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Used car prices may have peaked

Cox Automotive reports supply is beginning to catch up with demand

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Photo (c) sutichak - Getty Images
There’s good news for consumers shopping for a used car. The significant runup in prices that has occurred during the pandemic may have peaked, according to the latest analysis from Cox Automotive.

But if you’re seriously considering a used car purchase, it might pay to put it off for a couple of months.

Prices have risen over the last few months because the inventory level of used cars has gotten smaller. After what appeared to be a glut early in the pandemic, supplies have tightened as more buyers have shifted from the new car showroom to the used car lot.

There was a sudden shortage of new cars in May and June after auto manufacturers closed their assembly plants because of the coronavirus (COVID-19). Many of those buyers transitioned to used cars.

The economic uncertainty caused by the pandemic no doubt also played a role. The average used car costs about $17,000 less than a used one.

Average price at a record high

The Cox Automotive analysis shows the average used car price hit $21,000 in early September, a record. A year ago, the average used vehicle cost $19,350.

Since the first of the month, however, used car inventory has slowly normalized as millions of leases began to expire. That will eventually take some of the pressure off prices but it may take a month or two to trickle down to the sticker price, as there is a lag time between price and inventory.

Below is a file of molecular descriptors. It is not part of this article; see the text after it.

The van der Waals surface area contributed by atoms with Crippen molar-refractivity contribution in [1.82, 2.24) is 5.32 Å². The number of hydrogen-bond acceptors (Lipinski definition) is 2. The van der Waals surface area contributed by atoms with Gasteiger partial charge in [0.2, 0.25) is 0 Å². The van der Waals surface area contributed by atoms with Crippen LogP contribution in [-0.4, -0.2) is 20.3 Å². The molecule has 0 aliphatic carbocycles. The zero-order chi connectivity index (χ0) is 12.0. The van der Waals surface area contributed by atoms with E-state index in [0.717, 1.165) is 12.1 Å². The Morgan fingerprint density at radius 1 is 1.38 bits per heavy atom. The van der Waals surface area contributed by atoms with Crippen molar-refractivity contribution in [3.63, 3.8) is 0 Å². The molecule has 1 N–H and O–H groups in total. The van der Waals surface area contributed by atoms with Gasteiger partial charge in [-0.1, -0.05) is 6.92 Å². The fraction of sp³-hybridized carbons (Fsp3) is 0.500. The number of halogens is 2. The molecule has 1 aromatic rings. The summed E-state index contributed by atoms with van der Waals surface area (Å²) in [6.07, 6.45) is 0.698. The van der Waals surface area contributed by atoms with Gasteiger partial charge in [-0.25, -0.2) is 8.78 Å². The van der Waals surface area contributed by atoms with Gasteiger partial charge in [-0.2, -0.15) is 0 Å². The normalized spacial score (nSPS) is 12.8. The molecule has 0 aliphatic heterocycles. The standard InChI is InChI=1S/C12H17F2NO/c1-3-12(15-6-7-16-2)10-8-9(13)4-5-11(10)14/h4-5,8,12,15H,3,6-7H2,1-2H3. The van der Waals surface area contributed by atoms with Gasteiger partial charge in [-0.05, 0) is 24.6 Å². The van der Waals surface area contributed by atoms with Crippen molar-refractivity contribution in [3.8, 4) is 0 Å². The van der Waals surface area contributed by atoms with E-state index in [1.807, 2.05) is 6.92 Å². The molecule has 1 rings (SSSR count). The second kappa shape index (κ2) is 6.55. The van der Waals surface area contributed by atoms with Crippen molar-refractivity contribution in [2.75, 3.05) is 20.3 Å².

“The inventory situation for the used market is tight, but it is also stable,” said Charlie Chesbrough, Cox Automotive’s senior economist. “Days’ supply hasn’t changed much over the last two months, suggesting that selling rates and available inventory are changing at similar speeds.”

According to the analysis, Toyota and Subaru have the lowest supply of used vehicles, meaning dealers are less likely to negotiate much on price. Most brands have fewer than 40 days inventory on their lots.

Buicks and Cadillacs slightly more plentiful

But the analysis shows there is 43 days inventory of Buicks and 62 days of Cadillacs, meaning consumers may have a little more bargaining power when buying those brands.

At the beginning of the pandemic in late March and early April, sales of both new and used cars screeched to a halt. At the bottom, around the week of March 23, the average used car price was $18,681. 

Prices rebounded after car dealers figured out how to do complete sales transactions “touch-free” and completely online, even though their showrooms and lots were closed.

Sales were also spurred by a whole subsection of consumers that had been relying on ride-sharing and public transit before the pandemic. The sudden migration from cities to suburbs undoubtedly also helped car sales.

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